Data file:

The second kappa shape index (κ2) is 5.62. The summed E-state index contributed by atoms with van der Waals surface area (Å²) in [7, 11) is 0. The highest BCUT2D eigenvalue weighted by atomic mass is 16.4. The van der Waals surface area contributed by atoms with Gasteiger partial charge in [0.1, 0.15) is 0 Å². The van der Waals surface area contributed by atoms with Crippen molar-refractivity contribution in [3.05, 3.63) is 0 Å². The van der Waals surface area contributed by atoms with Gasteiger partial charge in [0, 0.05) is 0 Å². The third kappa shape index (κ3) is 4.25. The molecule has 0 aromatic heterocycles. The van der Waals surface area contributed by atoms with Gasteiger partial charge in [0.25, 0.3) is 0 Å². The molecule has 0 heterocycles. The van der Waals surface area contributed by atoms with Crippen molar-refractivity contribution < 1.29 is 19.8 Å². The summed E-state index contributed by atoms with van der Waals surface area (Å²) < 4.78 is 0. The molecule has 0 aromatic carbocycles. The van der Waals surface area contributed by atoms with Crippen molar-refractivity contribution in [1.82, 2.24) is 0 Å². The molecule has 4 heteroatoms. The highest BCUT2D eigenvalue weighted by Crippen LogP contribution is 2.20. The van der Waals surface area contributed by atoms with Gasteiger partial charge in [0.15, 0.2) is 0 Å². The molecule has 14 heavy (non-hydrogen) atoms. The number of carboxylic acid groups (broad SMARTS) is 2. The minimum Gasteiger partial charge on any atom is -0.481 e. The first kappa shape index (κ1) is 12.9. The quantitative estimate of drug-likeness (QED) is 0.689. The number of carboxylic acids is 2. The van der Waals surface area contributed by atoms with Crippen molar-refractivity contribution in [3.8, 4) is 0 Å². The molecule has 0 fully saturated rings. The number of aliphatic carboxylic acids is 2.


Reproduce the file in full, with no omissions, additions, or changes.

The second kappa shape index (κ2) is 5.62. The summed E-state index contributed by atoms with van der Waals surface area (Å²) in [7, 11) is 0. The highest BCUT2D eigenvalue weighted by atomic mass is 16.4. The van der Waals surface area contributed by atoms with Gasteiger partial charge in [0.1, 0.15) is 0 Å². The van der Waals surface area contributed by atoms with Crippen molar-refractivity contribution in [3.05, 3.63) is 0 Å². The van der Waals surface area contributed by atoms with Gasteiger partial charge in [0, 0.05) is 0 Å². The third kappa shape index (κ3) is 4.25. The molecule has 0 aromatic heterocycles. The van der Waals surface area contributed by atoms with Gasteiger partial charge in [0.25, 0.3) is 0 Å². The molecule has 0 heterocycles. The van der Waals surface area contributed by atoms with Crippen molar-refractivity contribution < 1.29 is 19.8 Å². The summed E-state index contributed by atoms with van der Waals surface area (Å²) < 4.78 is 0. The molecule has 0 aromatic carbocycles. The van der Waals surface area contributed by atoms with Crippen molar-refractivity contribution in [1.82, 2.24) is 0 Å². The molecule has 4 heteroatoms. The highest BCUT2D eigenvalue weighted by Crippen LogP contribution is 2.20. The van der Waals surface area contributed by atoms with Gasteiger partial charge in [0.15, 0.2) is 0 Å². The molecule has 14 heavy (non-hydrogen) atoms. The number of carboxylic acid groups (broad SMARTS) is 2. The minimum Gasteiger partial charge on any atom is -0.481 e. The first kappa shape index (κ1) is 12.9. The quantitative estimate of drug-likeness (QED) is 0.689. The number of carboxylic acids is 2. The van der Waals surface area contributed by atoms with Crippen molar-refractivity contribution in [3.8, 4) is 0 Å². The molecule has 0 fully saturated rings. The number of aliphatic carboxylic acids is 2.